We use cookies to provide you with a better experience. If you continue to use this site, we'll assume you're happy with this. Alternatively, click here to find out how to manage these cookies

hide cookie message
80,259 News Articles

EU lawmakers ignore consumers' views on net neutrality claim

Consumer group BEUC says the Commission's current talks with industry forget the consumer

A leading European organization has said that the European Commission is ignoring consumers' views on the future of broadband networks and net neutrality.

The European Consumers Organization (BEUC) is also particularly concerned by proposals from network operators that would require services and content providers to pay for the use of the networks depending on the volume of data they deliver.

"From our point of view, such an unbalanced financing system will lead to unfair competition at the content/services level and will endanger net neutrality and the free choice of the consumer," said BEUC Director General Monique Goyens in a strongly worded letter to the Commission.

The Commission is currently holding discussions on "the future of the Internet" with representatives of telecom companies and content providers. However BEUC says that civil society representatives should also be at the table given the potential consequences for consumers. Prioritization of traffic management on the basis of commercial interests would have an impact on end pricing.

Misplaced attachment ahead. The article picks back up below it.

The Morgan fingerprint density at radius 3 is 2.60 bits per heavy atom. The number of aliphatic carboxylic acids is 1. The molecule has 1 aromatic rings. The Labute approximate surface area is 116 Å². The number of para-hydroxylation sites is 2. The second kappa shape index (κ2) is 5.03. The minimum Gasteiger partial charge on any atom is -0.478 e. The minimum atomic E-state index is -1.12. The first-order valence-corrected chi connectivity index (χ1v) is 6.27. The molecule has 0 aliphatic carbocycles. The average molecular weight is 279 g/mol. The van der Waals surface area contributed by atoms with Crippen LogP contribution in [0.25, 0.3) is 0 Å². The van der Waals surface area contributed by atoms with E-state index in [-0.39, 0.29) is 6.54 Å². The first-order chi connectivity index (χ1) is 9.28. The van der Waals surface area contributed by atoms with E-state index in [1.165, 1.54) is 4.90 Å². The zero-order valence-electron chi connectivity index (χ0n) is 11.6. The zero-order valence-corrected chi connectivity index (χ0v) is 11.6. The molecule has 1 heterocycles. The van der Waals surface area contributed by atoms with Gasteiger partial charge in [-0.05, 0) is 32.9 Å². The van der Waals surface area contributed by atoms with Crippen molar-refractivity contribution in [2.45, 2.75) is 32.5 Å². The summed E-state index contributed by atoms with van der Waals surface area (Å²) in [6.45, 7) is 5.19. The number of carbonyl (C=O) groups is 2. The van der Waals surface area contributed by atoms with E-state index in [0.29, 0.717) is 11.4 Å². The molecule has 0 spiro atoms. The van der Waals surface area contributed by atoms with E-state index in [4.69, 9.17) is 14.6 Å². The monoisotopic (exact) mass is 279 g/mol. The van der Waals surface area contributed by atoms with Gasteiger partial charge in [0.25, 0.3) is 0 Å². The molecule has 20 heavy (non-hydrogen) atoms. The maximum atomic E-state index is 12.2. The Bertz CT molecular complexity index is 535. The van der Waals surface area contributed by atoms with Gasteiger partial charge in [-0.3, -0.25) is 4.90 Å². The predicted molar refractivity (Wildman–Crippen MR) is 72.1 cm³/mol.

But BEUC also wants to uphold the principle of net neutrality, which it says is threatened "by network operators who aim to maximize their revenues through the prioritization of content and exclusive agreements with content providers."

"We strongly believe that the focus should be on accelerating investments in network capacity and ensuring the effective rolling out of new generation networks as the most effective response to increasing consumer demand for broadband services," continued Goyens.

However, following the last meeting with CEOs on July 13, Digital Agenda Commissioner Neelie Kroes said that the discussion had not resulted in a consensus view, although it had helped to build mutual understanding.

"While it is understandable that commercial players try to maximize their own advantages, we also need to recognize that we have common interests. We all want Europe to catch the high-speed broadband train. I can assure you that my future actions will take full account of the views of all the CEOs involved and all other interested parties, and will be preceded by further wide consultation," said Kroes.

Follow Jennifer on Twitter at @BrusselsGeek or email tips and comments to [email protected].


IDG UK Sites

Nexus 6 vs Samsung Galaxy Note 4 comparison: What's the best Android phablet?

IDG UK Sites

The iPhone is doomed. Doomed to be marginally less successful than a very successful thing.

IDG UK Sites

How to prototype native mobile apps without writing code

IDG UK Sites

How to prepare for and update to OS X Yosemite: Get your Mac ready to download & install Apple's...